FIRESTONE — The town board of trustees unanimously approved Feb. 27 special use permits for oil and gas exploration on land abutting Longmont, which has banned hydraulic fracturing, or “fracking.”
The approved well sites are on land immediately southeast of Union Reservoir. Firestone annexed the Union neighborhood in 2008, which triggered a series of lawsuits between the two municipalities.
Although the drill sites start on Firestone locations, the fracking procedure can pull resources up from across the municipal boundary.
Mayor Chad Auer recounted the 2010 ordeal in which Longmont sued Firestone and — in seven lawsuits — the judge ruled in Firestone’s favor and asked Longmont to pay for court fees.
“Based on my experience, these types of annexation disputes are not unusual, but they don’t have to end poorly. We can come up with other options,” Auer said.
Firestone offered a compromise land-use proposal to Longmont that included a parks and trail corridor on the western portions of the annexed properties.
“This would be a huge buffer,” Auer said of the offer. “It’s better than nothing. From Firestone’s perspective, we didn’t have to come up with a compromise.”
The compromise allowed both communities to protect their open space areas and have a 10-acre Union Park overlooking Union Reservoir.
Auer said Longmont controls the majority of the land around the reservoir and that the town could deannex the trail corridor (while still owning it) and thus create a disconnection between the two communities. He also said at the time that Firestone could limit its planned western urban growth to approximately Fairview Street.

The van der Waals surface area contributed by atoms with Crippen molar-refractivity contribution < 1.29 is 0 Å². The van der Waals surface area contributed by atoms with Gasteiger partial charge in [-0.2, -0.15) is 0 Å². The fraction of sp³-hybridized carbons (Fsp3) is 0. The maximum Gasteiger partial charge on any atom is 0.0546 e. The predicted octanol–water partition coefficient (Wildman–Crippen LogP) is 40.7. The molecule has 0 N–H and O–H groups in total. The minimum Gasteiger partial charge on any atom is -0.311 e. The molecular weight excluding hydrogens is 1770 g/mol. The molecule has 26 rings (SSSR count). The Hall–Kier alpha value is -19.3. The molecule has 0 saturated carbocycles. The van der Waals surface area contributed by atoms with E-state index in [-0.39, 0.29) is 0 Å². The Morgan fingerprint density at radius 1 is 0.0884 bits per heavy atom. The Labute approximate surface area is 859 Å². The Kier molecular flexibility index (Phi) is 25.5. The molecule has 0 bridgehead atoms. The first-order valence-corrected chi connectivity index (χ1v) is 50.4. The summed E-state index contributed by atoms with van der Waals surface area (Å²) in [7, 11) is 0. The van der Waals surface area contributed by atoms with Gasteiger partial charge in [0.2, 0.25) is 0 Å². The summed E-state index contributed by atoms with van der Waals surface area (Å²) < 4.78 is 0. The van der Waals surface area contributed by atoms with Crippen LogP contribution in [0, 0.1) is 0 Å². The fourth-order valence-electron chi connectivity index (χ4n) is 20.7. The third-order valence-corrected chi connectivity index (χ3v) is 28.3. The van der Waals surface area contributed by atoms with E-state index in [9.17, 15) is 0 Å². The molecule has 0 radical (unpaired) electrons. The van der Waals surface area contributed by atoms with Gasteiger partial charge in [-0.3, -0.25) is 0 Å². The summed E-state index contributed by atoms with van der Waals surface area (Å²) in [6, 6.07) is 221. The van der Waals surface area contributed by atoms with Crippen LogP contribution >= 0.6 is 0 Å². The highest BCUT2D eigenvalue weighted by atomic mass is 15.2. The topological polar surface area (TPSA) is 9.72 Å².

The cease fire between the two communities has held in the interim, but last year Longmont banned fracking with an amendment to the city’s charter.
“The well stimulation process known as hydraulic fracturing is used to extract deposits of oil, gas, and other hydrocarbons through the underground injection of large quantities of water, gels, acids or gases; sands or other proppants; and chemical additives, many of which are known to be toxic,” the Longmont amendment reads. “The people of Longmont have determined that the best way to safeguard our inalienable rights provided under the Colorado Constitution, and to ensure the ‘protection of public health, safety, and welfare, including protection of the environment and wildlife resources’ as provided under the Colorado Oil and Gas Act, is to prohibit hydraulic fracturing and the storage and disposal of its waste products within the City of Longmont.”
The Colorado Oil and Gas Commission responded with lawsuits challenging Longmont’s ban.
Citing those lawsuits, Longmont city spokesman Rigo Leal said the city couldn’t respond to Firestone’s actions.
“As you know, we’re being sued by the state of Colorado on two different fronts regarding oil and gas,” Leal said. “And therefore, on the advice of our city attorneys, we aren’t making any comments about oil and gas regulations while we’re being sued.”
Synergy Resources Corp., the company that applied for the oil and gas permits, has signaled that it will hold its exploration efforts until the state lawsuits are resolved.
Contact Ben Wiebesiek at
303-659-2522, ext. 205, or email firstname.lastname@example.org.